Earth  Sun  ID: 12543

The Electron Beltway

Two doughnut-shaped regions of charged particles encircle our planet. These regions, called the Van Allen radiation belts, were discovered more than 50 years ago, but their behavior is still not completely understood. The belts are made of protons and electrons from the solar wind and cosmic rays that are captured by Earth's magnetic field. Some of these particles move very fast, but observations from NASA’s two Van Allen Probes show that the fastest, most energetic electrons in the inner radiation belt aren’t present as much of the time as scientists thought. That means there typically isn’t as much radiation in the inner belt as previously assumed — good news for spacecraft at risk of radiation damage when flying through that region of near-Earth space. The Van Allen Probes, specifically designed to be immune to this type of radiation, plunge through the radiation belts up to six times a day to study the physical processes that add and remove electrons from the region. The Van Allen belts are a crucial part of a larger space weather system that stretches from the Sun to Earth and beyond. Watch the videos to learn more.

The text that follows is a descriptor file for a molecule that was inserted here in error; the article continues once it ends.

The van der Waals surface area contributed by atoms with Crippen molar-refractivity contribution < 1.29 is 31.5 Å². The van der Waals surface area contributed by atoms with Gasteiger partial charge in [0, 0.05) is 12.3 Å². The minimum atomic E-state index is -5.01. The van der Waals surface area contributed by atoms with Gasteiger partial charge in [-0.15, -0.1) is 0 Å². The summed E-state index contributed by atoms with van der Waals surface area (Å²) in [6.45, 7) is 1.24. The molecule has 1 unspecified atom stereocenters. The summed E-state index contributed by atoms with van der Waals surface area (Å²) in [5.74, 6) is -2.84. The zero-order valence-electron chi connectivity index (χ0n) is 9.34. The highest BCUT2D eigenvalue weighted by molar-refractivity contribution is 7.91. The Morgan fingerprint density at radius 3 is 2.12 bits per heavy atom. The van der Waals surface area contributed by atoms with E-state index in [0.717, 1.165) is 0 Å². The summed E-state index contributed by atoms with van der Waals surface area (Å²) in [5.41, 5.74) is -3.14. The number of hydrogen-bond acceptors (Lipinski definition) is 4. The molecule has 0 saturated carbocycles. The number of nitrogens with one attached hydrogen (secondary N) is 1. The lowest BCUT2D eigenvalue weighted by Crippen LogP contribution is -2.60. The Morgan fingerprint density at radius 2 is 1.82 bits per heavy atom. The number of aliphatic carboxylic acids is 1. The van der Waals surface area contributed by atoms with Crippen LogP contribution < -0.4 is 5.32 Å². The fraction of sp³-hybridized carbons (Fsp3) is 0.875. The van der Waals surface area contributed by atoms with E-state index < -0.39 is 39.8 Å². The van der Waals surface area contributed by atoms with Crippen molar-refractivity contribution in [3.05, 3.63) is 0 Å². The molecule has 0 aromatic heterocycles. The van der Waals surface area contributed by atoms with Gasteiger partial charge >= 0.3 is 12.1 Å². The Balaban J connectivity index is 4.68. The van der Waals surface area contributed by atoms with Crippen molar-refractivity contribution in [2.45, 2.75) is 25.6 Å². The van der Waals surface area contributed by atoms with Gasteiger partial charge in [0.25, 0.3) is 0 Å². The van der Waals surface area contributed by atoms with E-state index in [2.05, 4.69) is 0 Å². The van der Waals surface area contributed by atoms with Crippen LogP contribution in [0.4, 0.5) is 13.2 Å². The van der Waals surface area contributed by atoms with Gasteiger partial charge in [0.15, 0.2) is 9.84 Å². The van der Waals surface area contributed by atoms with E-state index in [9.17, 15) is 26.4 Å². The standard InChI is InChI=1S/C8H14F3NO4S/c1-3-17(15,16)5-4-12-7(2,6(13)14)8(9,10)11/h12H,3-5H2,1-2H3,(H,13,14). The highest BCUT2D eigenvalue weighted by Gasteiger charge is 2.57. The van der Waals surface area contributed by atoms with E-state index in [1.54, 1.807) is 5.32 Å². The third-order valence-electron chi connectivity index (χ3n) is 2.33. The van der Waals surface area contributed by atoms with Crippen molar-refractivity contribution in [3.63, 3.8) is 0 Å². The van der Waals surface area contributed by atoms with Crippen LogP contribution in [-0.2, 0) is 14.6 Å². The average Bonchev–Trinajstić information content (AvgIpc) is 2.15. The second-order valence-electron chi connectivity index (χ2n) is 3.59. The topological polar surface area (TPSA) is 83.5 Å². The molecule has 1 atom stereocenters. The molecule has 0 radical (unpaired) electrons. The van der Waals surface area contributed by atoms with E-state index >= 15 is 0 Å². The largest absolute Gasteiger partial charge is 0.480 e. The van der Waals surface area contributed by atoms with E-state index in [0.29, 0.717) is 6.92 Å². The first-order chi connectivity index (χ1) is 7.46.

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Story Credits

Lead Visualizer/Animator:
Tom Bridgman (Global Science and Technology, Inc.)

Lead Producer:
Genna Duberstein (USRA)

Lead Scientists:
Seth Claudepierre (The Aerospace Corporation)
Shrikanth G. Kanekal (NASA/GSFC)
Dan Baker (University of Colorado)

Lead Writers:
Mara Johnson-Groh (Wyle Information Systems)
Micheala Sosby (NASA/GSFC)

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NASA's Scientific Visualization Studio

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